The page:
Monday, August 16, 2021

Lilly loses challenges to Teva patents; interpreting preambles

Lilly loses on U.S. Patents 8,586,045 (“’045 patent”), 9,884,907 (“’907 patent”), and 9,884,908 (“’908 patent”) are not unpatentable as obvious.

Eli Lilly and Company (“Lilly”) appeals from a combined final written decision of the U.S. Patent and Trademark Office (“PTO”) Patent Trial and Appeal Board (“Board”) holding that the claims of U.S. Patents 8,586,045 (“’045 patent”), 9,884,907 (“’907 patent”), and 9,884,908 (“’908 patent”) are not unpatentable as obvious. Eli Lilly & Co. v. Teva Pharms. Int’l GmbH, Nos. IPR2018-01710, IPR2018-01711, IPR2018-01712, 2020 WL 1540364 (P.T.A.B. Mar. 31, 2020) (“Board Decision”). For the reasons provided below, we affirm

The issues

While Lilly makes a number of interrelated arguments in its briefing, Lilly’s appeal can be broadly broken down into two primary challenges. In its first challenge, Lilly contends that the Board erred by reading a result into the constructions of the preambles and the term “effective amount,” which led the Board to erroneously require Lilly to prove that a skilled artisan would have expected to achieve results that are unclaimed. In its second challenge, Lilly contends that even if the preambles are limiting and the claims thus require administration of an antibody with an expectation of results, the Board erred by applying too high a standard when weighing the evidence to determine whether a skilled artisan would have had a reasonable expectation of success. We address each challenge in turn

Preamble issue

Teva responds that Lilly’s argument is based on a false dichotomy between limiting preambles as contrasted with preambles that are merely statements of intended purpose. Teva further argues that the preambles here are limiting because they are central to the invention, they provide antecedent basis for later claim limitations, and they give meaning to the substantive claim requirement of administering an “effective amount,” which, Teva argues, the Board construed correctly. First, we agree with Teva that our case law does not support Lilly’s proposed binary distinction between statements of mere intended purpose on the one hand and limiting preambles on the other. On the contrary, we have stressed that there is no “litmus test” for determining whether a preamble is limiting. See Bicon, Inc. v. Straumann Co., 441 F.3d 945, 952 (Fed. Cir. 2006) (citing Catalina Mktg. Int’l, Inc. v., Inc., 289 F.3d 801, 808 (Fed. Cir. 2002)). Rather, “[w]hether to treat a preamble as a claim limitation is determined on the facts of each case in light of the claim as a whole and the invention described in the patent.” Storage Tech. Corp. v. Cisco Sys., Inc., 329 F.3d 823, 831 (Fed. Cir. 2003).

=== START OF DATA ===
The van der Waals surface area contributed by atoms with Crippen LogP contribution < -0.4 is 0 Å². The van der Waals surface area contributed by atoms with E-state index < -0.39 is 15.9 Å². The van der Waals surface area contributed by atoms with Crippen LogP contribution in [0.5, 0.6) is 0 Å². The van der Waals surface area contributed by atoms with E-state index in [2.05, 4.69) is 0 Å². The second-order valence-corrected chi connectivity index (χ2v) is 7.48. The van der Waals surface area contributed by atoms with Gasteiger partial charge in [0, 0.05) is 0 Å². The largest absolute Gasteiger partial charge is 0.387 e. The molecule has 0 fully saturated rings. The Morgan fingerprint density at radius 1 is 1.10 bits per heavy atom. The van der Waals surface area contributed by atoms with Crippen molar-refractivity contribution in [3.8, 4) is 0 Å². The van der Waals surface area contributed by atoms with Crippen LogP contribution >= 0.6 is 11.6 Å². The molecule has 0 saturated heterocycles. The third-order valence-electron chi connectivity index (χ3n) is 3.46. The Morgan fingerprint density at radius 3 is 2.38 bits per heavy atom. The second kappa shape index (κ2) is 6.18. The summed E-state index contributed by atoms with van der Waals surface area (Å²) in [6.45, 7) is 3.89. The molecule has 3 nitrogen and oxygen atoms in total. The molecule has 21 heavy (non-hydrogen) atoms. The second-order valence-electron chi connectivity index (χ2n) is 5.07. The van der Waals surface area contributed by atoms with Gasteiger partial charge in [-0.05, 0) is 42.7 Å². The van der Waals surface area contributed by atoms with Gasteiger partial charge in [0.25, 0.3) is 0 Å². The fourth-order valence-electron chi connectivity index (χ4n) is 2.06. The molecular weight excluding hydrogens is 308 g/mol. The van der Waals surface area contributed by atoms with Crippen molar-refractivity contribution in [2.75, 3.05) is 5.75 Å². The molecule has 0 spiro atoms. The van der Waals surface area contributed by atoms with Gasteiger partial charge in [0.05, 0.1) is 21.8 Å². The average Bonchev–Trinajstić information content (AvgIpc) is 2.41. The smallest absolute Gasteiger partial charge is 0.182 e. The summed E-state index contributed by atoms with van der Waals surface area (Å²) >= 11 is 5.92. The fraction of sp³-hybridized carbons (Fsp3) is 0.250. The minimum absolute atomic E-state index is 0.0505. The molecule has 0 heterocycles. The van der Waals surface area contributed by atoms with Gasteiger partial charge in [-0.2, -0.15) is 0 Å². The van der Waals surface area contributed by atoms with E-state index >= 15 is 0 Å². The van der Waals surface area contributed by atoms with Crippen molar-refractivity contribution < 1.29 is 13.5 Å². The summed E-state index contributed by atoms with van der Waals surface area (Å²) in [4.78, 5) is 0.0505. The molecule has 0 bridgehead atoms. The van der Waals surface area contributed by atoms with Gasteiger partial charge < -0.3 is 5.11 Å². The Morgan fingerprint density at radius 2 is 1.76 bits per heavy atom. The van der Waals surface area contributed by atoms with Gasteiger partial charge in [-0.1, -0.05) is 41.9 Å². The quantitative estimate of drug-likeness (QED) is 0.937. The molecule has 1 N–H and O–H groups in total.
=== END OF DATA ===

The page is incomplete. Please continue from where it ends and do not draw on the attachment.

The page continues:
Even with respect to apparatus or composition claims, however, we have, when warranted by the facts, found statements of intended purpose to be limiting. For example, in Bicon, we considered a claim in which the preamble recited an apparatus and its intended use: “[a]n emergence cuff member for use in preserving the interdental papilla during the procedure of placing an abutment on a root member implanted in the alveolar bone of a patient.” 441 F.3d at 948. We held that the preamble’s statement of intended use was limiting because it “recites essential elements of the invention pertaining to the structure of the abutment that is used with the claimed emergence cuff.” Id. at 952. We further noted that the body of the claim “refers back to the features of the abutment described in the preamble”—i.e., the preamble provided antecedent basis for the structural terms in the body of the claim.


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